News and Tribune

April 24, 2013

Floating on air: Jerry Copas, local balloonist, reflects on his career and competitions



Just above the treetops in Clarksville and New Albany, Jerry Copas called to the ground with a loud, but friendly, “Hello.” Children and adults waved, happy to see the rare sight of a hot air balloon along with the sunset.

Copas is a lifelong Southern Indiana resident. But for almost as long as he’s been alive, he’s manned a set of burners, a basket and balloon.

After meeting his wife Kathy through ballooning and getting his son Spencer involved, it’s gone from work to a family affair.

“Even though it’s not a full-time job, it’s a very important part of our lives,” Copas said. “We make some income off it and it’s a lot of fun, too. It feels like we have a new student we’re teaching every season and that’s a lot of fun, too.”

Copas has flown balloons for corporate advertising campaigns for 33 years and competed in the Kentucky Derby Festival Great Balloon Race for 27. He said while it’s gone from full-time to part-time for him, he still gets a thrill every time he lifts off.

“I never, ever thought I’d get tired of it,” Copas said. “I guess it’s just the adventure of it. No two flights are ever the same.”

He said the slow pace of the flight and calm, still air in a balloon is a unique flying experience most people don’t expect.

He said the race he’s competed in for 27 years sparked his interest in flying balloons when he was still in elementary school.

“It gets back to the Derby Festival, that was kind of the catalyst,” Copas said. “I was a kid, about 10 or 11 years old. They first brought the hot air balloons to Louisville to do the race the first time that year.”

After seeing balloons in “The Wizard of Oz” and other films, he decided he wanted to ride the wind with them.

At about 16 years old, Copas said he seriously began training for flight. He said looking back, he’s not sure how his parents were comfortable with the idea of flying completely at the whim of the wind.

“As a parent myself now, I ask the same kind of questions of myself sometimes,” Copas said. “My son is 14, and I think back then, my parents must have been pretty perceptive that this was an interesting activity that their kid was interested in and there were probably a lot worse things he could get into.”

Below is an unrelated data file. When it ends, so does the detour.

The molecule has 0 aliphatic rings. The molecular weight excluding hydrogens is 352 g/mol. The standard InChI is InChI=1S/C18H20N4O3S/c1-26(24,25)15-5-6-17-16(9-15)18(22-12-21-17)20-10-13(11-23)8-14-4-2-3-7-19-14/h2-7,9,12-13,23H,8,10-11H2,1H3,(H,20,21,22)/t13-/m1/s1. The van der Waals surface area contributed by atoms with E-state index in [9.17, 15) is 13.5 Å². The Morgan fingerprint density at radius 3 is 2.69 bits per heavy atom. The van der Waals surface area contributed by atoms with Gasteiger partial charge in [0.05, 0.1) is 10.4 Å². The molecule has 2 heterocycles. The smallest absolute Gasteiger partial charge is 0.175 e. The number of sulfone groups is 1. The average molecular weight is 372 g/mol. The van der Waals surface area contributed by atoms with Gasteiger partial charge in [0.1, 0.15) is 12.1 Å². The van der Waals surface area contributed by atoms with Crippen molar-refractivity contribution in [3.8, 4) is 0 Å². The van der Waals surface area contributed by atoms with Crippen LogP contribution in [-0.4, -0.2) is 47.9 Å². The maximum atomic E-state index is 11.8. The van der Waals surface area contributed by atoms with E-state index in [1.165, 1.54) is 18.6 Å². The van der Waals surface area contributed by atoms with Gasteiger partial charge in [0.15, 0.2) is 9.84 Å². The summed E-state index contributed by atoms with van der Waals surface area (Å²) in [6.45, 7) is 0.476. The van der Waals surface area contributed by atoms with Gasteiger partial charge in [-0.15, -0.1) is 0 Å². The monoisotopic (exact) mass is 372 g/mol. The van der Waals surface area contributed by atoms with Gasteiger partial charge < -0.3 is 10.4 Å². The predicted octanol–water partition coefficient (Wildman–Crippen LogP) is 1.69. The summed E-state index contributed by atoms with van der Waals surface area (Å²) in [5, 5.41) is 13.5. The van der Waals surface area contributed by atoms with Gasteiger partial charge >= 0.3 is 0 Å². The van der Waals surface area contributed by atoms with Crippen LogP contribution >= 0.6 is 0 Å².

After getting his pilot’s license at 18, he and his father, Elwood, purchased a second-hand balloon for him to get some experience with flight. He said it was a hobby at that point, going on to get a degree in college and working full-time, but it eventually became his job.

He and Kathy flew specialized balloons for Brown-Forman, each shaped like bottles of Early Times and Jack Daniel’s bottles, across the country. He said while they traveled the country, they always considered Southern Indiana home.

“It was home and like I said, I grew up here,” Copas said. “I’ve always had anchors here and as for a place to raise a family and a son, I wouldn’t dream of anywhere else. Wherever my son ends up, I hope he takes a little part of living in Indiana with him because it’s not a bad place to grow up, that’s for sure.”

Copas is the president of the Kentucky Balloon Society. While the sport is a lot of fun and draws people from all sorts of backgrounds, he said he’s seeing more gray hair in the sport than he likes.

“I wish it were more accessible to more people because it’s so much fun,” Copas said. “I was lucky to grow up at such a young age to get involved with it. We’re trying to change that and get some kind of outreach activities with some of the colleges.”

He said one student has received a scholarship through his organization to attend a national balloon education camp, but he hopes more young people are able to get into the field in spite of the high operating costs of the hobby.

But he said he still loves the reactions of the people who fly up with him for the first time.

“In 30 years of doing this, I’ve never had anyone have a bad time,” Copas said. “I’ve never had anyone say, ‘Stop, take me back down.’”